- That there was very real risk that the ATE premium would not be recovered by the mere fact that the justifications offered for the change of funding from LSC to CFA/ATE were open to legitimate and strong challenge.
The Master decided that the decision in February 2013 to abandon LSC funding was not made on the basis of adequate advice, and that it was not made on a fully informed basis; that it was more to the Claimant's disadvantage than to her advantage and it was not a reasonable decision. He ruled the success fee and ATE premium were irrecoverable as a consequence against the Defendant.
In Oliver Davis v Wiltshire Primary Care Trust, a case involving Wolferstans Solicitors, the Claimant had changed from LSC funding to CFA/ATE insurance in 2009, well before any changes to the recoverability of success fees and additional liabilities was mooted (the success fee and ATE premium totalled £237,000).
In fact, the change from public funding to CFA/ATE funding had occurred prior to service of the Letter of Response in which admissions of breach of duty and causation were made!
Master Leonard, in reaching his decision:
- Found the Defendant’s solicitor’s request for clarification of the Letter of Claim was an entirely reasonable request for information that should have been incorporated in the Letter of Claim;
- Refuted the Claimant's suggestion that the Defendant could have admitted liability before the Letter of Claim was received, as it is not incumbent on any Defendant to formulate a case against itself or make admissions before it knows what a Claimant's case is. It was not the Defendant's fault that it took three years for the Claimant's solicitors to serve a Letter of Claim;
- Found there was no convincing evidence that the Claimant needed an interim payment to the extent that justified the change to a CFA/ATE arrangement; and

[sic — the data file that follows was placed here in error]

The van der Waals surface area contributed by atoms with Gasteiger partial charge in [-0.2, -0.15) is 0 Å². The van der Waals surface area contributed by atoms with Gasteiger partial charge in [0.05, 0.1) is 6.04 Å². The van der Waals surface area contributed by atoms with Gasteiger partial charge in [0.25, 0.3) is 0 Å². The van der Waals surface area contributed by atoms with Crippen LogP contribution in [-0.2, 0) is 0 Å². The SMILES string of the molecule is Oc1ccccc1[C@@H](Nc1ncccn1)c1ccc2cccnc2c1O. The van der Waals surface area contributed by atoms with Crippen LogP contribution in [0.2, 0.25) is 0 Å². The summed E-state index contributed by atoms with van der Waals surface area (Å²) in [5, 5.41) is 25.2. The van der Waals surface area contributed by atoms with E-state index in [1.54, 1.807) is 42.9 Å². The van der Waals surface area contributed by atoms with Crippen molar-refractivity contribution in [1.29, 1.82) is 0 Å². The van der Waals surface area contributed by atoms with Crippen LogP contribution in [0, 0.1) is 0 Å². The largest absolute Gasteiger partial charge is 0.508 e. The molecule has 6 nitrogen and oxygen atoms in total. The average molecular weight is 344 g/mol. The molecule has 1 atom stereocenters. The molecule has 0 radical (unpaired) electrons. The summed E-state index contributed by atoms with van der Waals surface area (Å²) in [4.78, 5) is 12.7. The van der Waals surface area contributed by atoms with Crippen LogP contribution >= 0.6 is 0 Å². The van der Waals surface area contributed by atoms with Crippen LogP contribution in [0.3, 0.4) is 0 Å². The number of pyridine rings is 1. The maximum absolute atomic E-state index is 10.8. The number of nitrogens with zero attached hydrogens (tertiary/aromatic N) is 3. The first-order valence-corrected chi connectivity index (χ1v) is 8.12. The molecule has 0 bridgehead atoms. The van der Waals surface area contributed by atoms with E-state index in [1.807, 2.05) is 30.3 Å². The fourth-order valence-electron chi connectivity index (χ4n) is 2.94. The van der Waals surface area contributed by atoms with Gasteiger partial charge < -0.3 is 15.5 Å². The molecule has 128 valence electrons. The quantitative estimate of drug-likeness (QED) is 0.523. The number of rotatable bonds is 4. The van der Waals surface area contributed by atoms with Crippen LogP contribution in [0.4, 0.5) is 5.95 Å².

- Held that at no stage was the Claimant advised of the potential risk of having to bear any shortfall on the costs of the ATE premium if it was successfully challenged in whole or part. This left the Claimant exposed to a risk that he was not advised about.
In conclusion, the Master determined the switch from public funding to a CFA backed by ATE insurance in November 2009 was not a reasonable decision, nor to the Claimant's advantage. As a consequence, he disallowed both the success fee and the ATE premium in full, which otherwise would have been payable by the Defendants.
Both these decisions handed down in the early part of 2016 highlight the need for Defendants to challenge transfers of funding from public funding to CFA/ATE insurance. In both cases, the Defendant’s solicitor placed the Claimant’s firm on notice that the transfer in funding would be challenged.
Both decisions identify shortcomings in the advice provided by Claimant’s solicitors to their clients, such as to render the transfer of funding unreasonable. Both carried potential risks to the Claimants that outweighed any benefit.
Given the financial advantages to Claimant’s lawyers in entering into pre 1 April 2013 CFAs, enabling recoverability of success fees of up to 100% of base costs against unsuccessful Defendants, there was clearly a commercial incentive on the Claimants' lawyer’s part to proceed by way of CFA/ATE.
There are still a significant number of claims that continue to proceed at present under pre 1 April 2013 CFAs. The mechanics upon which these CFAs have been entered into should continue to be scrutinised closely.
NHS Resolution was represented by Acumension and DAC Beachcroft LLP Winchester.